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Safety and Activity of Once-Monthly Albinterferon Alfa-2b (Albuferon) in Genotype 2/3 Chronic Hepatitis C Patients

By Ronald Baker, PhD

Albinterferon alfa-2b (albumin interferon; brand name Albuferon) is a novel longer-acting form of interferon alfa-2b created using albumin-fusion technology developed by Human Genome Sciences, Inc (HGS). The company is developing Albuferon in collaboration with Novartis, Inc.

Researchers at the University of Alberta in Edmonton, Canada, conducted a randomized, multicenter, open-label Phase 2 study to evaluate the safety and efficacy of albinterferon in previously untreated chronic hepatitis C patients with HCV genotypes 2 or 3.

In this study, 43 participants were randomly assigned in a 1:1 ratio to receive subcutaneous 1500 mcg albinterferon alfa-2b every 4 weeks (q4wk) or every 2 weeks (q2wk) with 800 mg/day oral ribavirin for 24 weeks. (For comparison, conventional interferon alfa is given 3 times weekly and pegylated interferon alfa is administered once per week).

The primary efficacy endpoint was sustained virological response (SVR; undetectable HCV RNA 24 weeks after completion of treatment). Insulin resistance was also assessed.

Results of the study, published in the online edition of Clinical Gastroenterology and Hepatology, are summarized below:


  • Rapid virological response (RVR) rates at week 4 were 68.2% and 76.2% for the q4wk and q2wk arms, respectively.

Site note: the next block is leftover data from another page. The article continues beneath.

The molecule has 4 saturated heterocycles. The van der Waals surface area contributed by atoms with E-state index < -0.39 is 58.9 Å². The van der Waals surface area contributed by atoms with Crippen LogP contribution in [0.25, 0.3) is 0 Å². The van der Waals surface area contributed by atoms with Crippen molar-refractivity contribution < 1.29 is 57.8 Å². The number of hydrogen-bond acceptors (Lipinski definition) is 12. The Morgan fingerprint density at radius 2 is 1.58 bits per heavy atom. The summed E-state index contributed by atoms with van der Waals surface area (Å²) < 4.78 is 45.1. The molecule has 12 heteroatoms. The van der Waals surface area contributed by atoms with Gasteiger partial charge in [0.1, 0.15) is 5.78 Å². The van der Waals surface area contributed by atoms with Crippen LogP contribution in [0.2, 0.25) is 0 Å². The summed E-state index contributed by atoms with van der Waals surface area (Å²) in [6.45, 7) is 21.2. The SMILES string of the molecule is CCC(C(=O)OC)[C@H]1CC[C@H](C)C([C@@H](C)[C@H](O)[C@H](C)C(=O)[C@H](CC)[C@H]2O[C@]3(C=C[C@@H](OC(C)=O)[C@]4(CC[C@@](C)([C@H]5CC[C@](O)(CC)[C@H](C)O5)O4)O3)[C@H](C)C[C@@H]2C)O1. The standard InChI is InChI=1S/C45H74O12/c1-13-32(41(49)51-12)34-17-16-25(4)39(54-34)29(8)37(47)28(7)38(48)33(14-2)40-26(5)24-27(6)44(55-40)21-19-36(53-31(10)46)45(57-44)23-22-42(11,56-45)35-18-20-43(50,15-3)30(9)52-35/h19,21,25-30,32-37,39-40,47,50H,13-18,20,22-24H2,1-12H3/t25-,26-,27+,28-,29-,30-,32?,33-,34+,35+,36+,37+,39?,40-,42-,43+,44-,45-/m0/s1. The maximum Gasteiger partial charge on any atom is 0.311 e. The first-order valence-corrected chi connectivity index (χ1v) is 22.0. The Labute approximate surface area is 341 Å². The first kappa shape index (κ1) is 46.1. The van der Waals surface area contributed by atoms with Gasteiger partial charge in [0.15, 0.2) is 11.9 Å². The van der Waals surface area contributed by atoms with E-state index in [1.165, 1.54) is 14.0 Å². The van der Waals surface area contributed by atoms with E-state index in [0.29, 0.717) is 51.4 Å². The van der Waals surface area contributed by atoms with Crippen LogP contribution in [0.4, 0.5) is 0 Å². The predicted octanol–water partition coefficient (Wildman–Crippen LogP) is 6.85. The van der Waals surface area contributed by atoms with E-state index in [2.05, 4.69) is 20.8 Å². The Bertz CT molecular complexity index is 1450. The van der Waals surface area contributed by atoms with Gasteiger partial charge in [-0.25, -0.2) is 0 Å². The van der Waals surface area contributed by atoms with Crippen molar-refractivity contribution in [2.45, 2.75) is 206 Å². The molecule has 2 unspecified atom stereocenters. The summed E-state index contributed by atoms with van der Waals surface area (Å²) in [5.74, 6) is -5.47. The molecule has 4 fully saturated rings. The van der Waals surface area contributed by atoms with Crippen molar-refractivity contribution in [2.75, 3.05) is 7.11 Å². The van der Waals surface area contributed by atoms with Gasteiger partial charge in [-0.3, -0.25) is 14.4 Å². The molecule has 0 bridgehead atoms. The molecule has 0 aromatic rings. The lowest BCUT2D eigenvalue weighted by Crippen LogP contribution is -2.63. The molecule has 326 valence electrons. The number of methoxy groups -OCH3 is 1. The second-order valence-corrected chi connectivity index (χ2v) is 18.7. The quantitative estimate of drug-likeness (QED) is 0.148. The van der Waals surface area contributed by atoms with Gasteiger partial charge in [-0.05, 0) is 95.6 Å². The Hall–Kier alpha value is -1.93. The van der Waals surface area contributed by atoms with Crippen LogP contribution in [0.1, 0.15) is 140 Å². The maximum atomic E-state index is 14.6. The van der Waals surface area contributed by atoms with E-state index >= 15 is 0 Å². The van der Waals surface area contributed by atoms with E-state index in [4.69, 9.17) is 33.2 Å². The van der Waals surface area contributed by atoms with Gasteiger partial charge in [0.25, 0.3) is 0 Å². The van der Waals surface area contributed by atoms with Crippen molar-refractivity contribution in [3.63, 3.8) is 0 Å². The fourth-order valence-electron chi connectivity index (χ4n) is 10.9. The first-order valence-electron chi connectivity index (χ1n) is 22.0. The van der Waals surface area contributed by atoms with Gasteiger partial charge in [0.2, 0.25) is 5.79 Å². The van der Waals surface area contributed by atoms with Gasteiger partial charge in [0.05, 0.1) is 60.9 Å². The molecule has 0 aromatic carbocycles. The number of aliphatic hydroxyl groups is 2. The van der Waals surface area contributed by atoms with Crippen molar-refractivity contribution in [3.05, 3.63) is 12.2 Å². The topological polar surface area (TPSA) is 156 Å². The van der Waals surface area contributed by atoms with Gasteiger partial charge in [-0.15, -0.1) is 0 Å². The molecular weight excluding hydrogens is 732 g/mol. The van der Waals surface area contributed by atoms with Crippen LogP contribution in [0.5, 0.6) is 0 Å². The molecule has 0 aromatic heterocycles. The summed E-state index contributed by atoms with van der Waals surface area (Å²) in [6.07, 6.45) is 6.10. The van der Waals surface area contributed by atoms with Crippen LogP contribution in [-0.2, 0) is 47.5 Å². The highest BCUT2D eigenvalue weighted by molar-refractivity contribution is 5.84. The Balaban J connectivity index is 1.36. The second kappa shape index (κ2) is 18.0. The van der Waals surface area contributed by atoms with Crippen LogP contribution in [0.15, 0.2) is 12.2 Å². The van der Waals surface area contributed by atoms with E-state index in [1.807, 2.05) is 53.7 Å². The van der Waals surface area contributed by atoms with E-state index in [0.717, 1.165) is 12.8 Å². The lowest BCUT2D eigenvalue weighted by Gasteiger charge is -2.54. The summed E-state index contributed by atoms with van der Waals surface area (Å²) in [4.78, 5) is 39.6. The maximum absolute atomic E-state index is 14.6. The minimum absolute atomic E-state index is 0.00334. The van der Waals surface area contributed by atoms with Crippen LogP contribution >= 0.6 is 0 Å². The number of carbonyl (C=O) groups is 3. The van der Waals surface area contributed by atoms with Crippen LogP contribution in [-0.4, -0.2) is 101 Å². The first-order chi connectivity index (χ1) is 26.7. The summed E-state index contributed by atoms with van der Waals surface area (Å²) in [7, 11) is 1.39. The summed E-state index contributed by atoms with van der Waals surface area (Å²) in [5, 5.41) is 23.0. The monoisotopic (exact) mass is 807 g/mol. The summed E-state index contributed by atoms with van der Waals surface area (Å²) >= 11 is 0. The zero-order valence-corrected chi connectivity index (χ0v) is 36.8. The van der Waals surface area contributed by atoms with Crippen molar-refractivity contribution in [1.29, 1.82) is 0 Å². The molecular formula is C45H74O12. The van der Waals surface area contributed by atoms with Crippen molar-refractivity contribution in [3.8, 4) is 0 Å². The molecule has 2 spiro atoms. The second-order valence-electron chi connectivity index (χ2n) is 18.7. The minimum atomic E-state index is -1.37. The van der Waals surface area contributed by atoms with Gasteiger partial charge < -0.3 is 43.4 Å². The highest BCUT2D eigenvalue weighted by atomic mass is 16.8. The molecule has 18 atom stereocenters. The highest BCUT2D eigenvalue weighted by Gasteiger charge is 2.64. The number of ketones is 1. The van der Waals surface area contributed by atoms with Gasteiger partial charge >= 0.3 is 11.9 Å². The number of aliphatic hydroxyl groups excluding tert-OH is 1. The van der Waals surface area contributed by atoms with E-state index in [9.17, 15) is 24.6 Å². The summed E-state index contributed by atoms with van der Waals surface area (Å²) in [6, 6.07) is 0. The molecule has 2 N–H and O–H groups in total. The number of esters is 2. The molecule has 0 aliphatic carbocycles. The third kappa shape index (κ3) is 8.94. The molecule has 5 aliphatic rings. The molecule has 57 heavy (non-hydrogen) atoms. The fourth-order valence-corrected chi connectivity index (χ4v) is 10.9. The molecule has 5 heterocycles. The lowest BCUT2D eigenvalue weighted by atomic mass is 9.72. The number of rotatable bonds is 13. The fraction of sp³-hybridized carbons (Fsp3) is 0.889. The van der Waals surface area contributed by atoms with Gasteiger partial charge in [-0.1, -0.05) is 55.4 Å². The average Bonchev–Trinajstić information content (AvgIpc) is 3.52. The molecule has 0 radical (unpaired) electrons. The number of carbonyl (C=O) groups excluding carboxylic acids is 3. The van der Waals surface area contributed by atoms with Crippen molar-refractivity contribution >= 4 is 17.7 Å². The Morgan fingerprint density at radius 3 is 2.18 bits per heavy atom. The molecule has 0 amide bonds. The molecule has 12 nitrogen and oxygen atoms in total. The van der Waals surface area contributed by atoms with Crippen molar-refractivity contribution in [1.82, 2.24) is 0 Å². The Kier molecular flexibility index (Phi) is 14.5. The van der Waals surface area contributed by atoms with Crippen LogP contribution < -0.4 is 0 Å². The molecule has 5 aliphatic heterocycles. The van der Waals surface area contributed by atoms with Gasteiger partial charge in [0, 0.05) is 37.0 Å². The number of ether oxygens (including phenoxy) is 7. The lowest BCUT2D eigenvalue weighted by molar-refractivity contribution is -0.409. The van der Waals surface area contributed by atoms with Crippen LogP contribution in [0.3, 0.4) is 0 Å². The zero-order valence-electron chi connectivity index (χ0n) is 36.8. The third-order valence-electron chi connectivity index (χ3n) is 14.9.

• The corresponding SVR rates were 77.3% and 61.9%.

  • Insulin resistance at baseline was significantly associated with lower SVR rates independent of body mass index.

  • The safety of albinterferon alfa-2b was acceptable, with similar adverse event profiles in both treatment arms.

  • Discontinuation as a result of adverse events occurred in 4.5% and 14.3% of patients in the q4wk and q2wk arms, respectively.

  • No albinterferon dose reductions due to adverse events were reported in the q4wk arm versus 9.5% in the q2wk arm.

Based on these findings, the study authors concluded that albinterferon administered at 4-week intervals was safe and well-tolerated, and that "the drug demonstrated significant antiviral activity in patients with genotype 2/3 chronic hepatitis C virus." They also noted that, "Insulin resistance appeared to have an independent effect on treatment response."


Two studies presented at the recent Digestive Disease Week (DDW) 2008 conference looked at viral kinetics, pharmacodynamics, and quality of life in genotype 1 chronic hepatitis C patients.

Human Genome Sciences is currently conducting two Phase 3 clinical trials of Albuferon in combination with ribavirin: ACHIEVE 1 in treatment-naive patients with HCV genotype 1, and ACHIEVE 2/3 in treatment-naive patients with genotypes 2 or 3.

Assuming that ACHIEVE 1 and ACHIEVE 2/3 are successful, these studies could provide the pivotal data to support global marketing authorization applications for Albuferon, which HGS and Novartis expect to file in Fall 2009, according to HGS.

In a statement on its website, HGS states that, "Albuferon requires half as many injections as Pegasys (peginterferon alfa-2a), the leading available long-acting interferon, and Phase 2 clinical results suggest that Albuferon could offer efficacy and safety comparable to Pegasys, with the potential for improved quality of life and fewer lost days of work during therapy."

"Assuming that Phase 2 results are confirmed in Phase 3, HGS believes that Albuferon could become the market-leading interferon in treatment regimens for chronic hepatitis C," the company added.


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